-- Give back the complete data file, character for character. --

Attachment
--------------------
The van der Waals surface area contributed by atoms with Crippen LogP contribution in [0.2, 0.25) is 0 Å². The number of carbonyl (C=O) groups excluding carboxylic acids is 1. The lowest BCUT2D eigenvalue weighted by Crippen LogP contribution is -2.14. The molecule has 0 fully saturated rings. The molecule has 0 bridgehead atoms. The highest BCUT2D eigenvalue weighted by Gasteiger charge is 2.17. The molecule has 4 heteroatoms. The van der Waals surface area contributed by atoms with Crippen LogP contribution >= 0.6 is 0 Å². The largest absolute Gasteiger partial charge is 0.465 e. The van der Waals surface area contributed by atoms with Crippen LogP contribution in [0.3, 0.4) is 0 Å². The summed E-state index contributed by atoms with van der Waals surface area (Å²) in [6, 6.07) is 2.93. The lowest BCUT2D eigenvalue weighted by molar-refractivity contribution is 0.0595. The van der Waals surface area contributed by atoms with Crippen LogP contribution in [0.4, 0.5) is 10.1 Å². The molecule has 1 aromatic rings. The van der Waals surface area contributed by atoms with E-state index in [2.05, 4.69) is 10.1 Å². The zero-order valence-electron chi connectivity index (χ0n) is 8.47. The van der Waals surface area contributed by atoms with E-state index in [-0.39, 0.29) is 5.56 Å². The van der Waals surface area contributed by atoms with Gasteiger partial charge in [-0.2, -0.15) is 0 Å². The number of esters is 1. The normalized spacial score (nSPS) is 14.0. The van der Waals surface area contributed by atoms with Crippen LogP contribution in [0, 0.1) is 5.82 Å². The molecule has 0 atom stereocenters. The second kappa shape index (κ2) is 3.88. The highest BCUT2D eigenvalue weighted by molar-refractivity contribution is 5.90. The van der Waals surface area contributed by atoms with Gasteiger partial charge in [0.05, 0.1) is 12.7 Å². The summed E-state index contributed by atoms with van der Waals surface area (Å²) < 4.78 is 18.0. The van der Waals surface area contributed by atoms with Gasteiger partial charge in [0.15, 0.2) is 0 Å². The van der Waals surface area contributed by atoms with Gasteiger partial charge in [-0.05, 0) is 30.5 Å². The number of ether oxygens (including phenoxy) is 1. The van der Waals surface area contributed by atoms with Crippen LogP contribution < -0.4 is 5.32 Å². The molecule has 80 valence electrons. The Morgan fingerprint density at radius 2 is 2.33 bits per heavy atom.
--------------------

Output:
The van der Waals surface area contributed by atoms with Crippen LogP contribution in [0.2, 0.25) is 0 Å². The number of carbonyl (C=O) groups excluding carboxylic acids is 1. The lowest BCUT2D eigenvalue weighted by Crippen LogP contribution is -2.14. The molecule has 0 fully saturated rings. The molecule has 0 bridgehead atoms. The highest BCUT2D eigenvalue weighted by Gasteiger charge is 2.17. The molecule has 4 heteroatoms. The van der Waals surface area contributed by atoms with Crippen LogP contribution >= 0.6 is 0 Å². The largest absolute Gasteiger partial charge is 0.465 e. The van der Waals surface area contributed by atoms with Crippen LogP contribution in [0.3, 0.4) is 0 Å². The summed E-state index contributed by atoms with van der Waals surface area (Å²) in [6, 6.07) is 2.93. The lowest BCUT2D eigenvalue weighted by molar-refractivity contribution is 0.0595. The van der Waals surface area contributed by atoms with Crippen LogP contribution in [0.4, 0.5) is 10.1 Å². The molecule has 1 aromatic rings. The van der Waals surface area contributed by atoms with E-state index in [2.05, 4.69) is 10.1 Å². The zero-order valence-electron chi connectivity index (χ0n) is 8.47. The van der Waals surface area contributed by atoms with E-state index in [-0.39, 0.29) is 5.56 Å². The van der Waals surface area contributed by atoms with Gasteiger partial charge in [-0.2, -0.15) is 0 Å². The number of esters is 1. The normalized spacial score (nSPS) is 14.0. The van der Waals surface area contributed by atoms with Crippen LogP contribution in [0, 0.1) is 5.82 Å². The molecule has 0 atom stereocenters. The second kappa shape index (κ2) is 3.88. The highest BCUT2D eigenvalue weighted by molar-refractivity contribution is 5.90. The van der Waals surface area contributed by atoms with Gasteiger partial charge in [0.05, 0.1) is 12.7 Å². The summed E-state index contributed by atoms with van der Waals surface area (Å²) < 4.78 is 18.0. The van der Waals surface area contributed by atoms with Gasteiger partial charge in [0.15, 0.2) is 0 Å². The van der Waals surface area contributed by atoms with Gasteiger partial charge in [-0.05, 0) is 30.5 Å². The number of ether oxygens (including phenoxy) is 1. The van der Waals surface area contributed by atoms with Crippen LogP contribution < -0.4 is 5.32 Å². The molecule has 80 valence electrons. The Morgan fingerprint density at radius 2 is 2.33 bits per heavy atom.